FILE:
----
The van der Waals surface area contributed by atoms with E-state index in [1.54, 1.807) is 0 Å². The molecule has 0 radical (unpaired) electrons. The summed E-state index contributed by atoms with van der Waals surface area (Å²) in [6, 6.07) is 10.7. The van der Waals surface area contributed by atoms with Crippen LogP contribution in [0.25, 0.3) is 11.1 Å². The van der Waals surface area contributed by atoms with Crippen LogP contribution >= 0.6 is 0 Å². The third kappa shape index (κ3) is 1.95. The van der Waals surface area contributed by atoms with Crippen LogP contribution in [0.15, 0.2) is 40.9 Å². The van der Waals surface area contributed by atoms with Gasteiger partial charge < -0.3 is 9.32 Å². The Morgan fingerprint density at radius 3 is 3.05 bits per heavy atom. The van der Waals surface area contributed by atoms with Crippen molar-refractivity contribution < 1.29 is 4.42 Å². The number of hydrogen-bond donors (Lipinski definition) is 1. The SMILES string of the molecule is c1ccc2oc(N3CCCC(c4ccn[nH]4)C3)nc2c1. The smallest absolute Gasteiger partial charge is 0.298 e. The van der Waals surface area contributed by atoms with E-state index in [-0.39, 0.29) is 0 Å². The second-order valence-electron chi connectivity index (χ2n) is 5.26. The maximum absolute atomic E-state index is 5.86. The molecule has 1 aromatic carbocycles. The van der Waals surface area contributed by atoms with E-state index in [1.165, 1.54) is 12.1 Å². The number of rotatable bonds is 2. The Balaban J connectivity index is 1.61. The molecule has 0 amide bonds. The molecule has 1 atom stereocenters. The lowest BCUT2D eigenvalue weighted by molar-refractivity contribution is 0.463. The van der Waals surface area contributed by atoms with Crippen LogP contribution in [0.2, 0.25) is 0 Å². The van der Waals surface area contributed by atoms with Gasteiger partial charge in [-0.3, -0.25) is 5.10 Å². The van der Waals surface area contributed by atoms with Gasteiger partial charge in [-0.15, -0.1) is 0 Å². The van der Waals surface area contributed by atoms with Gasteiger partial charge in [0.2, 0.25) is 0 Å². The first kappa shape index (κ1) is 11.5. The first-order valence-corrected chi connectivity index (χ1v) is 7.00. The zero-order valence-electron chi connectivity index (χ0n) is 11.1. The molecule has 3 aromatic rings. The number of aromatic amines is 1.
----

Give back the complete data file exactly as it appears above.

The van der Waals surface area contributed by atoms with E-state index in [1.54, 1.807) is 0 Å². The molecule has 0 radical (unpaired) electrons. The summed E-state index contributed by atoms with van der Waals surface area (Å²) in [6, 6.07) is 10.7. The van der Waals surface area contributed by atoms with Crippen LogP contribution in [0.25, 0.3) is 11.1 Å². The van der Waals surface area contributed by atoms with Crippen LogP contribution >= 0.6 is 0 Å². The third kappa shape index (κ3) is 1.95. The van der Waals surface area contributed by atoms with Crippen LogP contribution in [0.15, 0.2) is 40.9 Å². The van der Waals surface area contributed by atoms with Gasteiger partial charge < -0.3 is 9.32 Å². The Morgan fingerprint density at radius 3 is 3.05 bits per heavy atom. The van der Waals surface area contributed by atoms with Crippen molar-refractivity contribution < 1.29 is 4.42 Å². The number of hydrogen-bond donors (Lipinski definition) is 1. The SMILES string of the molecule is c1ccc2oc(N3CCCC(c4ccn[nH]4)C3)nc2c1. The smallest absolute Gasteiger partial charge is 0.298 e. The van der Waals surface area contributed by atoms with E-state index in [-0.39, 0.29) is 0 Å². The second-order valence-electron chi connectivity index (χ2n) is 5.26. The maximum absolute atomic E-state index is 5.86. The molecule has 1 aromatic carbocycles. The van der Waals surface area contributed by atoms with E-state index in [1.165, 1.54) is 12.1 Å². The number of rotatable bonds is 2. The Balaban J connectivity index is 1.61. The molecule has 0 amide bonds. The molecule has 1 atom stereocenters. The lowest BCUT2D eigenvalue weighted by molar-refractivity contribution is 0.463. The van der Waals surface area contributed by atoms with Crippen LogP contribution in [0.2, 0.25) is 0 Å². The van der Waals surface area contributed by atoms with Gasteiger partial charge in [-0.3, -0.25) is 5.10 Å². The van der Waals surface area contributed by atoms with Gasteiger partial charge in [-0.15, -0.1) is 0 Å². The van der Waals surface area contributed by atoms with Gasteiger partial charge in [0.2, 0.25) is 0 Å². The first kappa shape index (κ1) is 11.5. The first-order valence-corrected chi connectivity index (χ1v) is 7.00. The zero-order valence-electron chi connectivity index (χ0n) is 11.1. The molecule has 3 aromatic rings. The number of aromatic amines is 1.